I believe I understand how OpenSSL works, and I believe I have a good game plan for setting up an SSL server on my private network, but before I go through the process of downloading and configuring all the necessary software, I wanted to post this question as a sanity check.
Please correct me if any of the following are not true:
- OpenSSL is a compiled (probably C/C++) library that I can download onto my linux server; it will then give me command-line tools that I can call from external applications or directly at the terminal
- The Java
keytoolcan be used to generate CSRs and private keys that will be needed by OpenSSL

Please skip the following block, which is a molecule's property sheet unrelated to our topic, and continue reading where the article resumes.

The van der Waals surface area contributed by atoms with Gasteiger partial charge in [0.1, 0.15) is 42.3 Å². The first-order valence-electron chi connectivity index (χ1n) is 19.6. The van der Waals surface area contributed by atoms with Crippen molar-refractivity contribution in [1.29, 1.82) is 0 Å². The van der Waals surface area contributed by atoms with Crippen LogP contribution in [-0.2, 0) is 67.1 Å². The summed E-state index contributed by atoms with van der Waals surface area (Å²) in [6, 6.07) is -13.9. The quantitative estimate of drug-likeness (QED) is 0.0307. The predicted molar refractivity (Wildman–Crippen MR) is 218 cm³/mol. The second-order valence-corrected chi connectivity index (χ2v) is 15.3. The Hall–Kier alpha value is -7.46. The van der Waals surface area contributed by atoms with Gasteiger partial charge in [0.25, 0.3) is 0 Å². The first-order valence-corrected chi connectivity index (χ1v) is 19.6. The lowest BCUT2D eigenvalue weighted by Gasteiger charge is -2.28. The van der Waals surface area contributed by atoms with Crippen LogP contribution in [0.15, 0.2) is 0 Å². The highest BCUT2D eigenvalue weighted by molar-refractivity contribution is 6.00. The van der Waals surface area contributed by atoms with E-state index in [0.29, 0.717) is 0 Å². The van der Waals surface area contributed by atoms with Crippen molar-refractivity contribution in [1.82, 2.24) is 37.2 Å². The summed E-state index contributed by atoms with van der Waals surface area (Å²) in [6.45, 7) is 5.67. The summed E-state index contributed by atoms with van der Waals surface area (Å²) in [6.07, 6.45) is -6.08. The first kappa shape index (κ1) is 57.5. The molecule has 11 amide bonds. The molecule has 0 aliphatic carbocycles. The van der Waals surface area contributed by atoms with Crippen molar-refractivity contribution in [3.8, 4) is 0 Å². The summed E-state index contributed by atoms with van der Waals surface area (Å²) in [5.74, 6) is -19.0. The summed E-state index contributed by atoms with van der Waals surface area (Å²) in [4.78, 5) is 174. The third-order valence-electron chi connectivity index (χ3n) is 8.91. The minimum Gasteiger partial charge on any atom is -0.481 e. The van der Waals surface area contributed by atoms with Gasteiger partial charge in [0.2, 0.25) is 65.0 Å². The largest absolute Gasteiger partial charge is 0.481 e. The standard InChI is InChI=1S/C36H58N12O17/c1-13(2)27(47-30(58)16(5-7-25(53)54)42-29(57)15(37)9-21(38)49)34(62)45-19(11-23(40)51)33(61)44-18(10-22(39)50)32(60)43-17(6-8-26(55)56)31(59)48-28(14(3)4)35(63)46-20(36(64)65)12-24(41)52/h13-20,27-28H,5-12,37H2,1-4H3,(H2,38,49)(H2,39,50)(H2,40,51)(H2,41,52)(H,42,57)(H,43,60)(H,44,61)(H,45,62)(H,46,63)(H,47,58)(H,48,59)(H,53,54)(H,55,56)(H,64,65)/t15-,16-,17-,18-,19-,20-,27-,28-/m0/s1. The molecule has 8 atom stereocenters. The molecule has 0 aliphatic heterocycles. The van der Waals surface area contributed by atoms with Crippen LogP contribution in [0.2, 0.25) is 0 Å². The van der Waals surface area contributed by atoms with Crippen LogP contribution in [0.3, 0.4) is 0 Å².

- To obtain an SSL certificate through OpenSSL, I start by using
keytoolto generate the CSR, and then, somehow (probably as an argument?), pass that CSR on to OpenSSL through the command-line interface
Again, if any of these are false, please begin by correcting me!
Now then, assuming I am on the right track, I have one major concern with this method:
Although a free option, wouldn't this mean that any web browser attempting to connect to my server over HTTPS would not recognize my CA cert and throw a nasty warning message my end users?
If not, please explain why. If so, then one solution I was hoping to explore was a situation where I buy my primary SSL certificate from a commercial provider (Verisign, Trustwave, GeoTrust, whoever) and then somehow use OpenSSL to "branch off" from that cert for all of my sub-domains.
The goal here is to get several SSL certs on the cheap, but still have them be authentic and thus trusted by my end user's browsers.
Any chance this is a possibility or will I have to go through a commercial vendor?